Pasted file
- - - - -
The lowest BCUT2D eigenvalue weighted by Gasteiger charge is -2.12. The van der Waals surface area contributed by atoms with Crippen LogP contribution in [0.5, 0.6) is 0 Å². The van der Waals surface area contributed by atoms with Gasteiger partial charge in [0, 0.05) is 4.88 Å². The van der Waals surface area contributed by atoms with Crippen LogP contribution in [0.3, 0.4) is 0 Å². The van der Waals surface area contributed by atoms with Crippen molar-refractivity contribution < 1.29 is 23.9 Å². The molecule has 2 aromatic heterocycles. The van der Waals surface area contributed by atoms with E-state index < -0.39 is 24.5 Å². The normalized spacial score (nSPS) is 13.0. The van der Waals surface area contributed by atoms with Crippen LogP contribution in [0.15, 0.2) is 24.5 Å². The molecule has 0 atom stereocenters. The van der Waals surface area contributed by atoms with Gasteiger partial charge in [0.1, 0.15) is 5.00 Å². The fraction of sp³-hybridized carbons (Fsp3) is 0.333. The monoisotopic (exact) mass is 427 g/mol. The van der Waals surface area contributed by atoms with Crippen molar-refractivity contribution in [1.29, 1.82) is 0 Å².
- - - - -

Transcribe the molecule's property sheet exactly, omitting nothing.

The lowest BCUT2D eigenvalue weighted by Gasteiger charge is -2.12. The van der Waals surface area contributed by atoms with Crippen LogP contribution in [0.5, 0.6) is 0 Å². The van der Waals surface area contributed by atoms with Gasteiger partial charge in [0, 0.05) is 4.88 Å². The van der Waals surface area contributed by atoms with Crippen LogP contribution in [0.3, 0.4) is 0 Å². The van der Waals surface area contributed by atoms with Crippen molar-refractivity contribution < 1.29 is 23.9 Å². The molecule has 2 aromatic heterocycles. The van der Waals surface area contributed by atoms with E-state index < -0.39 is 24.5 Å². The normalized spacial score (nSPS) is 13.0. The van der Waals surface area contributed by atoms with Crippen LogP contribution in [0.15, 0.2) is 24.5 Å². The molecule has 0 atom stereocenters. The van der Waals surface area contributed by atoms with Gasteiger partial charge in [0.1, 0.15) is 5.00 Å². The fraction of sp³-hybridized carbons (Fsp3) is 0.333. The monoisotopic (exact) mass is 427 g/mol. The van der Waals surface area contributed by atoms with Crippen molar-refractivity contribution in [1.29, 1.82) is 0 Å².